OPA1-related auditory neuropathy: site of lesion and outcome of cochlear implantation.

Santarelli R, Rossi R, Scimemi P, Cama E, Valentino ML, La Morgia C, Caporali L, Liguori R, Magnavita V, Monteleone A, Biscaro A, Arslan E, Carelli V - Brain (2015)

Adaptation of ECochG potentials in OPA1-M patients. ECochG recordings obtained at 100 dB SPL from one control with normal hearing and two OPA1-M patients in response to the stimulus sequence reported at the bottom are illustrated in the left panel. In the right panel the means and standard errors of normalized summating potential–compound action potential (SP-CAP) amplitudes are reported as a function of click position in the stimulus sequence for normally-hearing controls and OPA1-M patients superimposed on mean summating potential amplitudes calculated for controls. In OPA1-M patients the size of attenuation of cochlear potentials during adaptation was within the range of compound action potential attenuation calculated for controls. The vertical dashed lines indicate the summating potential and compound action potential peak in the control and the peak of the prolonged response in OPA1-M patients. Time ‘0’ refers to cochlear microphonic onset. In each recording the horizontal dashed line refers to baseline.
© Copyright Policy - creative-commons
Related In: Results  -  Collection

License
Show All Figures
getmorefigures.php?uid=PMC4339771&req=5

awu378-F5: Adaptation of ECochG potentials in OPA1-M patients. ECochG recordings obtained at 100 dB SPL from one control with normal hearing and two OPA1-M patients in response to the stimulus sequence reported at the bottom are illustrated in the left panel. In the right panel the means and standard errors of normalized summating potential–compound action potential (SP-CAP) amplitudes are reported as a function of click position in the stimulus sequence for normally-hearing controls and OPA1-M patients superimposed on mean summating potential amplitudes calculated for controls. In OPA1-M patients the size of attenuation of cochlear potentials during adaptation was within the range of compound action potential attenuation calculated for controls. The vertical dashed lines indicate the summating potential and compound action potential peak in the control and the peak of the prolonged response in OPA1-M patients. Time ‘0’ refers to cochlear microphonic onset. In each recording the horizontal dashed line refers to baseline.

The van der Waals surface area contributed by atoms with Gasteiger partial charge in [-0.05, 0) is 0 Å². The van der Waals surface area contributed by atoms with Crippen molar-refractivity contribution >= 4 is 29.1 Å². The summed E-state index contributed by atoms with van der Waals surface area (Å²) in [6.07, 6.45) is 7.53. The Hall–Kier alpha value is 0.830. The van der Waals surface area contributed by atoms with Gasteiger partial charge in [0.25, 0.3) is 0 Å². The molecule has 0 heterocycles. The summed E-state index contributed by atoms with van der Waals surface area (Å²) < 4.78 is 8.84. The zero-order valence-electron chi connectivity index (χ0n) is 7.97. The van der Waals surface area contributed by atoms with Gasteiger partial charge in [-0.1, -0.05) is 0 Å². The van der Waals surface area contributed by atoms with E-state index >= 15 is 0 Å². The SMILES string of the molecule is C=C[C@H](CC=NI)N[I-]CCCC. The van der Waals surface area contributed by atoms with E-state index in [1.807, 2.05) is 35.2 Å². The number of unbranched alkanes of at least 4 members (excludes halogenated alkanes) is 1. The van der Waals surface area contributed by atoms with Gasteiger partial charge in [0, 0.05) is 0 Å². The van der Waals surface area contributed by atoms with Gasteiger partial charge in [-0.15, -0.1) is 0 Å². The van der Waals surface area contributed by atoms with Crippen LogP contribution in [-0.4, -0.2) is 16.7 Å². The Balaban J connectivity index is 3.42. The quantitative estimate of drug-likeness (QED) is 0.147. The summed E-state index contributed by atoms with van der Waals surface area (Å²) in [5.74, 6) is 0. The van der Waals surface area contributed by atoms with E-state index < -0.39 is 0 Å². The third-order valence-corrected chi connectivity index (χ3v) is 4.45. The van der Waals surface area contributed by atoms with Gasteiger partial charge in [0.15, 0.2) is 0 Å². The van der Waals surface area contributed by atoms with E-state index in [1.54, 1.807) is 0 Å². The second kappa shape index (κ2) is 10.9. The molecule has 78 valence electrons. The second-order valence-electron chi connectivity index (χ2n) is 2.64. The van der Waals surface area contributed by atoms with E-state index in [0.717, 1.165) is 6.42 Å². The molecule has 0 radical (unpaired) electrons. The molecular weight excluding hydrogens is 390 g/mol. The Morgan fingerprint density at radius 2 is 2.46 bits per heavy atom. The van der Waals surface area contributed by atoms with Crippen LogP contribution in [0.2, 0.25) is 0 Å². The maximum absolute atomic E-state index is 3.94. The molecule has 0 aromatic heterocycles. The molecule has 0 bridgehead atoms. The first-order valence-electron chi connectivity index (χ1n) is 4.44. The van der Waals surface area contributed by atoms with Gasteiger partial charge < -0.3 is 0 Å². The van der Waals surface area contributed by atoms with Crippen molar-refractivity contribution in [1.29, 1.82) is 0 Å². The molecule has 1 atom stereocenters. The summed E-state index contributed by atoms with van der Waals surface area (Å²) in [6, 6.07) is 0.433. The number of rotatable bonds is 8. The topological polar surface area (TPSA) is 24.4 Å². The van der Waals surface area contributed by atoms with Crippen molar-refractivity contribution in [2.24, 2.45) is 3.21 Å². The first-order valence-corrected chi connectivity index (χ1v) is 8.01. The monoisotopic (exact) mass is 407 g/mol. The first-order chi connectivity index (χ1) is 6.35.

Mentions: To clarify whether the prolonged potentials originate from neural or from receptor activation, we used an adaptation procedure that preferentially attenuates neural responses with minor changes in summating potential amplitude (Eggermont and Odenthal, 1974; Santarelli et al., 2008). Figure 5 shows the recordings obtained at 100 dB SPL from one control subject with normal hearing and two representative OPA1-M patients in response to the click stimulation sequence reported at the bottom of the graph. Mean values of normalized amplitudes are reported in the right panel as a function of click position in the stimulus sequence for both controls with normal hearing and OPA1-M patients, superimposed on mean normalized summating potential amplitudes calculated for controls. In the normal controls, compound action potential amplitude was markedly attenuated after adaptation (61%), whereas summating potential attenuation was much lower (17%). Moreover, response duration as measured from summating potential onset to return to baseline was almost unchanged after adaptation. In OPA1-M patients, the prolonged response was markedly attenuated after adaptation, and the amount of peak amplitude attenuation was comparable with that of the normal compound action potential (52%). Moreover, a high stimulation rate reduced the duration of the response evoked by the last click in the stimulus sequence (range 2.1–3.5 ms) to the values seen in controls (range 1.9–3.4 ms) (Santarelli et al., 2008). These findings point to a neural rather than a receptor origin for the generation of the prolonged negative potentials recorded from OPA1-M patients.Figure 5

Bottom Line: In this study we characterized the hearing dysfunction in OPA1-linked disorders and provided effective rehabilitative options to improve speech perception.The use of cochlear implant improved speech perception in all but one patient.Cochlear implantation improves speech perception and synchronous activation of auditory pathways by bypassing the site of lesion.

View Article: PubMed Central - PubMed

Affiliation: 1 Department of Neurosciences, University of Padova, Via Giustiniani 2, 35128 Padova, Italy 2 Audiology and Phoniatrics Service, Treviso Regional Hospital, Piazza Ospedale 1, 31100 Treviso, Italy rosamaria.santarelli@unipd.it.

Show MeSH
Related in: MedlinePlus